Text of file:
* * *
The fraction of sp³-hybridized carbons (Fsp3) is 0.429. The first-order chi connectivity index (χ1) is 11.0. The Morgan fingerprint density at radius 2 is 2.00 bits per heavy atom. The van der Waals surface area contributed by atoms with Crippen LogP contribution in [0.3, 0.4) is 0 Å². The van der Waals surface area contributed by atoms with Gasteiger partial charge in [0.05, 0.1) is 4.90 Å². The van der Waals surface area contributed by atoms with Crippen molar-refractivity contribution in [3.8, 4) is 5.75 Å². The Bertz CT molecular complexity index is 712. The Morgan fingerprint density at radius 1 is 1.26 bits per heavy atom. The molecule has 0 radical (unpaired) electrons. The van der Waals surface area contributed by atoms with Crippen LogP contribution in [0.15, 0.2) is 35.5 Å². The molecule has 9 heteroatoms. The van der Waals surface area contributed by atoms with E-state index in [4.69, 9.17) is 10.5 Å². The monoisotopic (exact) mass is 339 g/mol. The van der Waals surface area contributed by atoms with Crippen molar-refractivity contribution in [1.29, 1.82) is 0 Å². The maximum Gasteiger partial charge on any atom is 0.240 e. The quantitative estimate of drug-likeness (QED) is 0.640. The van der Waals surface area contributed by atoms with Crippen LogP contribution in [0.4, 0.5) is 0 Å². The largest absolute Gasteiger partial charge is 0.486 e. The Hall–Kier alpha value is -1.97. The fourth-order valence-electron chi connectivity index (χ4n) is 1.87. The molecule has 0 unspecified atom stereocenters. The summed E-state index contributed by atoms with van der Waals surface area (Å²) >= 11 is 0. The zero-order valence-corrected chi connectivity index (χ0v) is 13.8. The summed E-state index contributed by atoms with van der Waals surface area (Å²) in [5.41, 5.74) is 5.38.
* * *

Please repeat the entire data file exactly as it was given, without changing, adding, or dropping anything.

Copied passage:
The fraction of sp³-hybridized carbons (Fsp3) is 0.429. The first-order chi connectivity index (χ1) is 11.0. The Morgan fingerprint density at radius 2 is 2.00 bits per heavy atom. The van der Waals surface area contributed by atoms with Crippen LogP contribution in [0.3, 0.4) is 0 Å². The van der Waals surface area contributed by atoms with Gasteiger partial charge in [0.05, 0.1) is 4.90 Å². The van der Waals surface area contributed by atoms with Crippen molar-refractivity contribution in [3.8, 4) is 5.75 Å². The Bertz CT molecular complexity index is 712. The Morgan fingerprint density at radius 1 is 1.26 bits per heavy atom. The molecule has 0 radical (unpaired) electrons. The van der Waals surface area contributed by atoms with Crippen LogP contribution in [0.15, 0.2) is 35.5 Å². The molecule has 9 heteroatoms. The van der Waals surface area contributed by atoms with E-state index in [4.69, 9.17) is 10.5 Å². The monoisotopic (exact) mass is 339 g/mol. The van der Waals surface area contributed by atoms with Crippen molar-refractivity contribution in [1.29, 1.82) is 0 Å². The maximum Gasteiger partial charge on any atom is 0.240 e. The quantitative estimate of drug-likeness (QED) is 0.640. The van der Waals surface area contributed by atoms with Crippen LogP contribution in [0.4, 0.5) is 0 Å². The largest absolute Gasteiger partial charge is 0.486 e. The Hall–Kier alpha value is -1.97. The fourth-order valence-electron chi connectivity index (χ4n) is 1.87. The molecule has 0 unspecified atom stereocenters. The summed E-state index contributed by atoms with van der Waals surface area (Å²) >= 11 is 0. The zero-order valence-corrected chi connectivity index (χ0v) is 13.8. The summed E-state index contributed by atoms with van der Waals surface area (Å²) in [5.41, 5.74) is 5.38.